James Webb: Two years to Hubble successor's launch

By Jonathan Amos
BBC Science Correspondent

  • Published
TestingImage source, NASA/Chris Gunn
Image caption,
The curvature of the mirrors has just been checked ahead of the shake and acoustic tests

Engineers have finished assembling the telescope that will succeed Hubble.

The huge new observatory known as James Webb is on track to be launched in exactly two years from now.

It will go into space on a European Ariane rocket from French Guiana, but before that is possible the delicate hardware must be tested to ensure it will survive the ride.

This work will begin in the coming weeks at the US space agency’s (Nasa) Goddard space centre in Maryland.

"We have to shake it as it will be shaken by the rocket," explained senior project scientist John Mather.

"Number two: we have to put loud noises on it, as it will feel the loud noises on launch - 150 decibels or something.

"From here we go down to [the Johnson space centre in Texas] and prove that it focuses. That was the number one challenge: how do you know it will focus in space, especially after we learned that Hubble was not quite in focus when we launched?

"We’ve learned how to do that."

Image caption,
The coming tests will determine whether Webb can withstand Ariane's launch environment

The James Webb Space Telescope (JWST) is a cooperative venture between Nasa and its European and Canadian counterparts.

When the contributions from all the parties are included, the value of this next-generation science facility is close to $10bn.

Webb will carry technologies capable of detecting the light from the first stars to shine in the Universe.

It will also reveal in unprecedented detail the chemistry and behaviour of planets far beyond our Solar System.

To help achieve this, it is fitted with a mirror that has a diameter of 6.5m - roughly seven times the light-collecting area of Hubble's main mirror.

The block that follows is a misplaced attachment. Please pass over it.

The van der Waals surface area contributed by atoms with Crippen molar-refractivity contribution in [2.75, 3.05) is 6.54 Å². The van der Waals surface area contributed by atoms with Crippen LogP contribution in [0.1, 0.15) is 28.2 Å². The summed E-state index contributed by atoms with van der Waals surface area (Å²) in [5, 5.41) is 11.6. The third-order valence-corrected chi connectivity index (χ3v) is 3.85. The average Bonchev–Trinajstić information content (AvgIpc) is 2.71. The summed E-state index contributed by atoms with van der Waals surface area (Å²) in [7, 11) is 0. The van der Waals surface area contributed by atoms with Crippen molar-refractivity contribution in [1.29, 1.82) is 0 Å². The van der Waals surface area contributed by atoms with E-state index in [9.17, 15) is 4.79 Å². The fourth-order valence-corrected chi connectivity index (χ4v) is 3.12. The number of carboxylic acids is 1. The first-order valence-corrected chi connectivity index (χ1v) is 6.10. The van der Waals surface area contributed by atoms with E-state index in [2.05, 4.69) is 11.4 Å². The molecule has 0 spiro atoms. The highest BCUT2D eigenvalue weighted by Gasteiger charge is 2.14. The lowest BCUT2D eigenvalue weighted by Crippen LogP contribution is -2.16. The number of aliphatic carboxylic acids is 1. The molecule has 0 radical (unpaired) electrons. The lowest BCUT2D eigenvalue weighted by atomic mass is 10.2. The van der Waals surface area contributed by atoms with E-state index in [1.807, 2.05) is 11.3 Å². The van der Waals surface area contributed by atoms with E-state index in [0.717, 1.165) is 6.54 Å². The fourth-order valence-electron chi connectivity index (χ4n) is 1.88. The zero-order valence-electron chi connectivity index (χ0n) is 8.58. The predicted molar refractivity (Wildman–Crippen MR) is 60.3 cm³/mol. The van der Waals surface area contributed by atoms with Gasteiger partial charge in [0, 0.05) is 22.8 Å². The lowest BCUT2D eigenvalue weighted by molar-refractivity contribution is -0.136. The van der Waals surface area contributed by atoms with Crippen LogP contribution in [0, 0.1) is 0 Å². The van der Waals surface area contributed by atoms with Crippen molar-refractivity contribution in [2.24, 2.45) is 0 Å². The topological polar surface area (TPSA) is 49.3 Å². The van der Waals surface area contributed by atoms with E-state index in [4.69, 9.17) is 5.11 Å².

This reflector is so big in fact that it must be capable of folding.

Only by turning the edges inwards will the beryllium/gold segments fit inside the enclosure atop the Ariane.

After years of development, the past 12 months have finally seen the telescope take on a recognisable form. And on Wednesday, Nasa called a media event to showcase the progress and to mark the milestone of two years to lift-off.

So far, everything is on track. “We’re on schedule and on cost,” said Nasa Administrator Charles Bolden.

Image source, NASA/Chris Gunn
Image caption,
The sunshield covers an area similar to a tennis court

Although we talk of the "telescope" being finished, this really only refers to the optical parts of the observatory - its mirrors and instruments.

Not yet incorporated into the full structure is the spacecraft bus, or chassis - that part that includes all the housekeeping hardware like the computers, telecommunications systems, and the thrusters to maintain Webb’s position in orbit.

Nor have engineers attached the giant shield that will shade Webb's observations from the light of our Sun.

"The sunshield is as big a tennis court," quipped Dr Mather. "Try to imagine Roger Federer and Rafa (Nadal) running back and forth on our telescope. Imagine how large that is and what a difficult job it was. But it’s finished."

Aerospace contractor Northrop Grumman, which leads the Webb industrial programme, will bring all the elements together once this next phase of critical testing is done.

James Webb is a flagship mission for Nasa, Esa and CSA. It is also a high-risk project for them all.

Assuming the observatory survives the dangers of launch, it will take roughly six months to prepare for use by astronomers.

This commissioning period will involve a number of pivotal stages such as the unpacking of the mirror and the unfurling of the five-membrane sunshield.

Webb must then also be left to chill down to make it sensitive to the infrared light coming from the most distant stars in the cosmos.

Those six months ahead of routine science are already being dubbed the "six months of terror" because of the requirement for all of the in-space deployments to go exactly to plan. And unlike with Hubble, there will be no astronauts available to fix a problem after launch because Webb will be stationed too far away for them to reach - about 1.5 million km from Earth.

This underlined the need to make sure the coming months’ testing was performed with care, said Dr Mather. "We need to make sure we won’t be terrified by doing our job now."

Image source, NASA
Image caption,
With the mirror turned, it is possible to see the instruments attached to the back

Jonathan.Amos-INTERNET@bbc.co.uk and follow me on Twitter: @BBCAmos